Rich Habits, Poor Habits
There is an idea that the things that you do every day, and the thoughts that you have in your head, all have a direct impact on the level of your success. One person who has explored this, and indeed tested it, is writer Thomas Corley. In his book "Rich Habits: The Daily Success Habits Of Wealthy Individuals," he examined the thoughts and habits of 361 people for a period of five years. A little more than half were defined as rich, and a little less than half were poor.
During the course of his exploration he came to identify what he referred to as “poverty habits” and “rich habits,” but the division of the two types of behaviour between the two groups was not clear-cut. In practice, both members of these groups exhibited some of the habits of their counterparts.
Corley came to the conclusion that to significantly improve their chances of success, it was important for people to make sure that more than half of their habits were of the “rich” kind. He feels that while there is no magic trick to becoming rich and successful, there is a benefit to accumulating good habits over time, which can build to the point where they are eventually significant enough to make success more likely to happen for you.
One of the must-have habits of wealthy people is regular physical exercise. Corley found that 76% of rich people devote 30 minutes a day to walking, biking, jogging, and the like. Exercising on a regular basis is what bodies were built to do, and the benefits can be clearly felt. It clears the head, improves motivation and is a great stress reliever too.
A vigorous bout on the squash court at lunchtime is a great way to combat the mid-afternoon slump. Exercise improves blood flow, releases endorphins, and contributes to improved sleep too. Let’s not forget the health benefits as well: lower blood pressure, a stronger heart, and improved bone density (through resistance exercise). They all add up to a more effective and happier business person, or just person.
We are social animals, and relationships are important for our general well-being. Wealthy people are typically good at cultivating relationships, seeing networking as a way to build useful social contacts. Investing time in other people and nurturing relationships is not just good for establishing a large number of useful contacts though, it’s also good for building the community identity of a person. Identity is important for good mental health, which in turn is important for success. Wealthy people prioritize relationship-building and you should too.
Take Time to Set Your goals
Rich people are good at setting and pursuing goals which help them to achieve an overall aim. The key to doing this is making sure that the goals are specific, measurable, and achievable within a declared time. This is probably the easy part, and the difficult part is making sure that you attack them each day without fail. This is definitely a ‘rich’ habit, and one which everyone can benefit from.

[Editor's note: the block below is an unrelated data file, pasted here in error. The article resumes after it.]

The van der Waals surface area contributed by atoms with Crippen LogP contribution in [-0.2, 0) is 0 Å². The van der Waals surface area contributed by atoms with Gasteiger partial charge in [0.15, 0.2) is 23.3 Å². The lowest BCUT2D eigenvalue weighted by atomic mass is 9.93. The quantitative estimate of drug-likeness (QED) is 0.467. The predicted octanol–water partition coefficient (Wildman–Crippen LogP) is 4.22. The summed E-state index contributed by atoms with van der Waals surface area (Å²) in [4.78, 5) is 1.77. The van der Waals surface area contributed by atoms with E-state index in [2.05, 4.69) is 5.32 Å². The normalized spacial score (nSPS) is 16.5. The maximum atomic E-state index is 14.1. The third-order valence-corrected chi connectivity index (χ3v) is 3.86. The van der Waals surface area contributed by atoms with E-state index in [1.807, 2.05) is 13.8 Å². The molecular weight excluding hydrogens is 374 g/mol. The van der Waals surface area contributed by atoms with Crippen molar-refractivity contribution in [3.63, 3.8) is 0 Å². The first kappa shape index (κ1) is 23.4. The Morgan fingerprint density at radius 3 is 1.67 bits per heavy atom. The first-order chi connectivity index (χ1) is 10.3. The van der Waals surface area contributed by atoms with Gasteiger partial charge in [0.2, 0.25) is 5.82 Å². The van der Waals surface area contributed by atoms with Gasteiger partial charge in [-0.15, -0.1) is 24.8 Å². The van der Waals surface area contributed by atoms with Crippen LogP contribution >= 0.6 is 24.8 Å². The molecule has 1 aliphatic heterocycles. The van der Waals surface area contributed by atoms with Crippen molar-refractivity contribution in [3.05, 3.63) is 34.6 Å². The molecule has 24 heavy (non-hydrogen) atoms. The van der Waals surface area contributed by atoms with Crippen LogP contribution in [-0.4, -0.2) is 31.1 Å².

Author and speaker Grant Cardone has said that many of the top CEOs read something like 60 books a year. In contrast, the average American worker gets through just 1 book in that time and pockets around 319 times less money
60 books is quite a lot of reading, but Corley notes that most rich people watch little or no TV, and they listen to audiobooks during their downtime and on the way to work too. But the quantity isn’t as important as the quality here. Those 60 books are all self-improvement, leadership, marketing and management titles, so even the leisure time of the dedicated rich is filled with learning. Even 10 self-improvement books a year would put you ahead of most readers, so why not give it a try?
Practice Self-Affirming Statements
Daily affirmations can feel a little odd, as you say pleasant things to yourself in the mirror, but as long as they’re grounded in reality and concerned with realistic and achievable goals, they can help you to realize your aims by making you feel more positive and reminding yourself that you are dedicated to the journey. Try specific ones like, “I will achieve 5 extra sales every week,” rather than vague ones like, “I will become a billionaire.”
Corley discovered that 72 percent of his wealthy sample said they devote at least 5 hours a week as volunteers, compared to just 12 percent of the poor sample. Whichever group you are in, you can gain a lot from giving your time to good causes. You might also find that you open up new networking opportunities too.
Use a Mentor
Mentors are great because they’ve been where you are now and so are better placed to advise you about the challenges you face than anyone else. That’s why Mark Zuckerberg relied on Steve Jobs as a mentor, and Bill Gates counted Warren Buffett amongst his most trusted advisors